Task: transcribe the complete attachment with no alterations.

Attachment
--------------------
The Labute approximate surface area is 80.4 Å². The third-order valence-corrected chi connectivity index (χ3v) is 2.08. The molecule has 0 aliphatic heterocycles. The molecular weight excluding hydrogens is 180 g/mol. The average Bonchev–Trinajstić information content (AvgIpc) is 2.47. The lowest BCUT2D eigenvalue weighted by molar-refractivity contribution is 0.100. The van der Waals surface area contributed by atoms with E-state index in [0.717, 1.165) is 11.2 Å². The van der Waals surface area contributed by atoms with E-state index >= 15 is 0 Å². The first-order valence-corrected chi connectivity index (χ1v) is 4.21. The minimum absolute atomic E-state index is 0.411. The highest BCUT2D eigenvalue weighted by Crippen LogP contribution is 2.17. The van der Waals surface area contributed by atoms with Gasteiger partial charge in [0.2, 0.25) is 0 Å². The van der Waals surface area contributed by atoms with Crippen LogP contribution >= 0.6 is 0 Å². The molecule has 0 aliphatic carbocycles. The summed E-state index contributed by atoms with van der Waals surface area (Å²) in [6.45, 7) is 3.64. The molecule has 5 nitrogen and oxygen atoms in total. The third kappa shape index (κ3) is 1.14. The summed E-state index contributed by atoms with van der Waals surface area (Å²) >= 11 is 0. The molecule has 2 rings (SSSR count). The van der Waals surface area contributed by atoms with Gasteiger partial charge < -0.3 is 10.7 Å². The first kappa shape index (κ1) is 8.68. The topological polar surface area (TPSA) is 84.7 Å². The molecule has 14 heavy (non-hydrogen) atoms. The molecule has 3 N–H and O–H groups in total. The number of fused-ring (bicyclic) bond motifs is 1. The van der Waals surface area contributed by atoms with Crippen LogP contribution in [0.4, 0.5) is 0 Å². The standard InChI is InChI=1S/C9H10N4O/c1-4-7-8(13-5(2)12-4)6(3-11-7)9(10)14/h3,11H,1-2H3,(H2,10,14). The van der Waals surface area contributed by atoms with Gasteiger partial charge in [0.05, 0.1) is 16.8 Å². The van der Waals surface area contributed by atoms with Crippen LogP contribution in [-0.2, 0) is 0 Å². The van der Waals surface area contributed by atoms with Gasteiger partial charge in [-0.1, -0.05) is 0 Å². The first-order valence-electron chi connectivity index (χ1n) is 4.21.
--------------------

The Labute approximate surface area is 80.4 Å². The third-order valence-corrected chi connectivity index (χ3v) is 2.08. The molecule has 0 aliphatic heterocycles. The molecular weight excluding hydrogens is 180 g/mol. The average Bonchev–Trinajstić information content (AvgIpc) is 2.47. The lowest BCUT2D eigenvalue weighted by molar-refractivity contribution is 0.100. The van der Waals surface area contributed by atoms with E-state index in [0.717, 1.165) is 11.2 Å². The van der Waals surface area contributed by atoms with E-state index >= 15 is 0 Å². The first-order valence-corrected chi connectivity index (χ1v) is 4.21. The minimum absolute atomic E-state index is 0.411. The highest BCUT2D eigenvalue weighted by Crippen LogP contribution is 2.17. The van der Waals surface area contributed by atoms with Gasteiger partial charge in [0.2, 0.25) is 0 Å². The van der Waals surface area contributed by atoms with Crippen LogP contribution >= 0.6 is 0 Å². The molecule has 0 aliphatic carbocycles. The summed E-state index contributed by atoms with van der Waals surface area (Å²) in [6.45, 7) is 3.64. The molecule has 5 nitrogen and oxygen atoms in total. The third kappa shape index (κ3) is 1.14. The summed E-state index contributed by atoms with van der Waals surface area (Å²) >= 11 is 0. The molecule has 2 rings (SSSR count). The van der Waals surface area contributed by atoms with Gasteiger partial charge < -0.3 is 10.7 Å². The first kappa shape index (κ1) is 8.68. The topological polar surface area (TPSA) is 84.7 Å². The molecule has 14 heavy (non-hydrogen) atoms. The molecule has 3 N–H and O–H groups in total. The number of fused-ring (bicyclic) bond motifs is 1. The van der Waals surface area contributed by atoms with Crippen LogP contribution in [0.4, 0.5) is 0 Å². The standard InChI is InChI=1S/C9H10N4O/c1-4-7-8(13-5(2)12-4)6(3-11-7)9(10)14/h3,11H,1-2H3,(H2,10,14). The van der Waals surface area contributed by atoms with Gasteiger partial charge in [0.05, 0.1) is 16.8 Å². The van der Waals surface area contributed by atoms with Crippen LogP contribution in [-0.2, 0) is 0 Å². The van der Waals surface area contributed by atoms with Gasteiger partial charge in [-0.1, -0.05) is 0 Å². The first-order valence-electron chi connectivity index (χ1n) is 4.21.